Though the headline number missed the average estimate, here are 5 reasons the August jobs number was actually quite good:
1) July's payroll number was revised up by 30,000 and the two month jump is 44,000 jobs.
2) The unemployment rate fell to 5.1%. It declined across many categories and remarkably is now just 2.5% for those 25 years or older who have a 4-year college degree.
3) The duration of unemployment was down across all categories from this time last year.
4) The number of "discouraged workers," (those who stopped looking for a job), fell considerably from last year.
5) The gain in jobs was broad-based, across nearly all sectors. Oil & gas, what the government calls "mining," was again the big drag. The oil slide has cost us nearly 90,000 jobs since December. Sadly, that is likely to go higher.
These 5 reasons are also why I believe the Federal Reserve will raise interest rates this month for the first time in nine years.
On the flipside, of the two negative data points that bring the bears, one may not be entirely what it seems.
First, the biggest negative: many jobs being created are either part-time, lower wage, or both. This is true, and perhaps the biggest problem the economy still faces. As I've said, America needs to decide what we want to be: an economy where goods are made here, maybe cost a little more, but bring higher income to those who make the goods. Or a culture of cheap goods and low wages. We can't be one without the other. Without pricing power, there is little wage power. Can anyone point me to a nation where the cost of goods production is low but salaries to make those goods are high? I can't think of one. If it exists, please let me know. More bluntly: we consumers can help drive income by spending a little more on products made by our neighbors.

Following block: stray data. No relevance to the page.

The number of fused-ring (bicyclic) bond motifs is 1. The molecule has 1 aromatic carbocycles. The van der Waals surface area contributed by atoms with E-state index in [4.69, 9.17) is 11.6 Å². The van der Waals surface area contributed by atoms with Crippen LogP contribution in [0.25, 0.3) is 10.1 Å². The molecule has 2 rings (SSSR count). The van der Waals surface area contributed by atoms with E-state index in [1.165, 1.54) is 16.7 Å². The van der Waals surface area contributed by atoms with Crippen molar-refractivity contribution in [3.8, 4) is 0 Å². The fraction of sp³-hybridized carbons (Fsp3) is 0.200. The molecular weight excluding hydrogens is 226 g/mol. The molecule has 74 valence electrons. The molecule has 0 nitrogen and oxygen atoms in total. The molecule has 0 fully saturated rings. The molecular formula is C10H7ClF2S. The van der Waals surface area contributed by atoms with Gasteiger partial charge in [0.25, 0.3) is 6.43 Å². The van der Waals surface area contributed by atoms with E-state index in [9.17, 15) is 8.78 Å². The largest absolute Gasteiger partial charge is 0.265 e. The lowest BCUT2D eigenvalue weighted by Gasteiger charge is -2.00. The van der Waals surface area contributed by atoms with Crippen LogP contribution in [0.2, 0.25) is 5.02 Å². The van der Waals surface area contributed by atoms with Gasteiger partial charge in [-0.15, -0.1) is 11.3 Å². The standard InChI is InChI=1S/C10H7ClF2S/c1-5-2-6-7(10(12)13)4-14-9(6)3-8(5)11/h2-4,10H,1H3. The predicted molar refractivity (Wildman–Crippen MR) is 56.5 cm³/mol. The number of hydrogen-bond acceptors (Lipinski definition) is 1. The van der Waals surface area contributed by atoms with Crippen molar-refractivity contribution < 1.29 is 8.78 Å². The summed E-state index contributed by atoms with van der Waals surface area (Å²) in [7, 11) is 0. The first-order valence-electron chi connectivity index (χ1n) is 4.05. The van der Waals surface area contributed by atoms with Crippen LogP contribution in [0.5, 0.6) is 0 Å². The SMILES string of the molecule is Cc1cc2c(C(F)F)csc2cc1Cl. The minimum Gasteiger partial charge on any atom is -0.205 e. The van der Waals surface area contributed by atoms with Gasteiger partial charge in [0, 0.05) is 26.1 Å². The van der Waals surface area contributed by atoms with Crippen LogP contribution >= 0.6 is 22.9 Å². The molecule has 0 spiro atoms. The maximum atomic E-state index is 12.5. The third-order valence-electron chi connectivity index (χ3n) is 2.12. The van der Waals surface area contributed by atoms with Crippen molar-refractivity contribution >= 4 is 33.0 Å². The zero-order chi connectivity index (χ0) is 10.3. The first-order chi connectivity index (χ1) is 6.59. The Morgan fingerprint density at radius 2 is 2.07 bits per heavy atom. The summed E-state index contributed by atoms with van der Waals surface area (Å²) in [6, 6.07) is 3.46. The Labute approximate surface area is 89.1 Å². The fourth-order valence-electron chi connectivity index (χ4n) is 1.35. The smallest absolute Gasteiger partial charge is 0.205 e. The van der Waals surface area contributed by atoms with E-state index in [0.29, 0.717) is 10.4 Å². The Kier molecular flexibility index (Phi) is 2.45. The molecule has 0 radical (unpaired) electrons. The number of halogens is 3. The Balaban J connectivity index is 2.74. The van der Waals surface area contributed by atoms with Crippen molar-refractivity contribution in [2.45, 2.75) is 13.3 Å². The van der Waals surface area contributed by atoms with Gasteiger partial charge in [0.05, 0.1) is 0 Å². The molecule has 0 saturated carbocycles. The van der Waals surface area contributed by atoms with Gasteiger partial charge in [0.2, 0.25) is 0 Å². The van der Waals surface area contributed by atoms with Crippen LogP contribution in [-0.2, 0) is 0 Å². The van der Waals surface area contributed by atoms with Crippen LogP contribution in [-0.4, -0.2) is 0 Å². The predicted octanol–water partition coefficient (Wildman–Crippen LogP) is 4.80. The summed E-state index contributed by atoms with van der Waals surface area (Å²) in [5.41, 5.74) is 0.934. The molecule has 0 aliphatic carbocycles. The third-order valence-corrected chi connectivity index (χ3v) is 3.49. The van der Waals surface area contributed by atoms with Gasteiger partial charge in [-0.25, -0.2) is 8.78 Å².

The other big negative the bear camp points to is the low labor force participation rate. The percentage of working age adults who have jobs has fallen for years, and is now at its lowest level since 1977. Many take this to indicate the job market is actually so weak tha many have given up and permanently dropped from the workforce because there are simply no jobs. Surely there is some truth to that. Available, good jobs still are hard to find in many parts of the country.
But like nearly everything with economics and finance, another argument can be made.
First, let's remember that there are also still more than 5 million open jobs in America, the highest in years, so it is simply not true to say participation is low because of a lack of jobs.
Next, let's also remember to look at history for context. Yes, participation is back to 1977 levels, but it had been lower for decades prior to the disco era. This chart comes via the BLS: